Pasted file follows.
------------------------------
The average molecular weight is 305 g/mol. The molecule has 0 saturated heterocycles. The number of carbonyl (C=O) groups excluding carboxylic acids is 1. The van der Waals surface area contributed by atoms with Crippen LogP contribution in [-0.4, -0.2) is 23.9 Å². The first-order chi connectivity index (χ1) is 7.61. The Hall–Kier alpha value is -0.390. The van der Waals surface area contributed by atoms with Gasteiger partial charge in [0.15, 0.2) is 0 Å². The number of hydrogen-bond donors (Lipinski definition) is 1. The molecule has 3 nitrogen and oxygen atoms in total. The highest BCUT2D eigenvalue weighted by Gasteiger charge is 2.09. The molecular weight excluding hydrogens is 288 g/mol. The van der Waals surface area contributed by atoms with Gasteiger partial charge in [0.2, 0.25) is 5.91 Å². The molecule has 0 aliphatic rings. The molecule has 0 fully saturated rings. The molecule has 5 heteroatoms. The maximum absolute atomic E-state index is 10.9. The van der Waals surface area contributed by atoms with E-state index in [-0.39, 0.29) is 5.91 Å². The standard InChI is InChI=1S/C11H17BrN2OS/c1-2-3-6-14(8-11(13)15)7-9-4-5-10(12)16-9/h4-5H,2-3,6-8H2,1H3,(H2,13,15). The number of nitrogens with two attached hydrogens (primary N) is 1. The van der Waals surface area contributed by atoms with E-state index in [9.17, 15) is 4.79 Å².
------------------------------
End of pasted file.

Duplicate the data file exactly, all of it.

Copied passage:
The average molecular weight is 305 g/mol. The molecule has 0 saturated heterocycles. The number of carbonyl (C=O) groups excluding carboxylic acids is 1. The van der Waals surface area contributed by atoms with Crippen LogP contribution in [-0.4, -0.2) is 23.9 Å². The first-order chi connectivity index (χ1) is 7.61. The Hall–Kier alpha value is -0.390. The van der Waals surface area contributed by atoms with Gasteiger partial charge in [0.15, 0.2) is 0 Å². The number of hydrogen-bond donors (Lipinski definition) is 1. The molecule has 3 nitrogen and oxygen atoms in total. The highest BCUT2D eigenvalue weighted by Gasteiger charge is 2.09. The molecular weight excluding hydrogens is 288 g/mol. The van der Waals surface area contributed by atoms with Gasteiger partial charge in [0.2, 0.25) is 5.91 Å². The molecule has 0 aliphatic rings. The molecule has 0 fully saturated rings. The molecule has 5 heteroatoms. The maximum absolute atomic E-state index is 10.9. The van der Waals surface area contributed by atoms with E-state index in [-0.39, 0.29) is 5.91 Å². The standard InChI is InChI=1S/C11H17BrN2OS/c1-2-3-6-14(8-11(13)15)7-9-4-5-10(12)16-9/h4-5H,2-3,6-8H2,1H3,(H2,13,15). The number of nitrogens with two attached hydrogens (primary N) is 1. The van der Waals surface area contributed by atoms with E-state index in [9.17, 15) is 4.79 Å².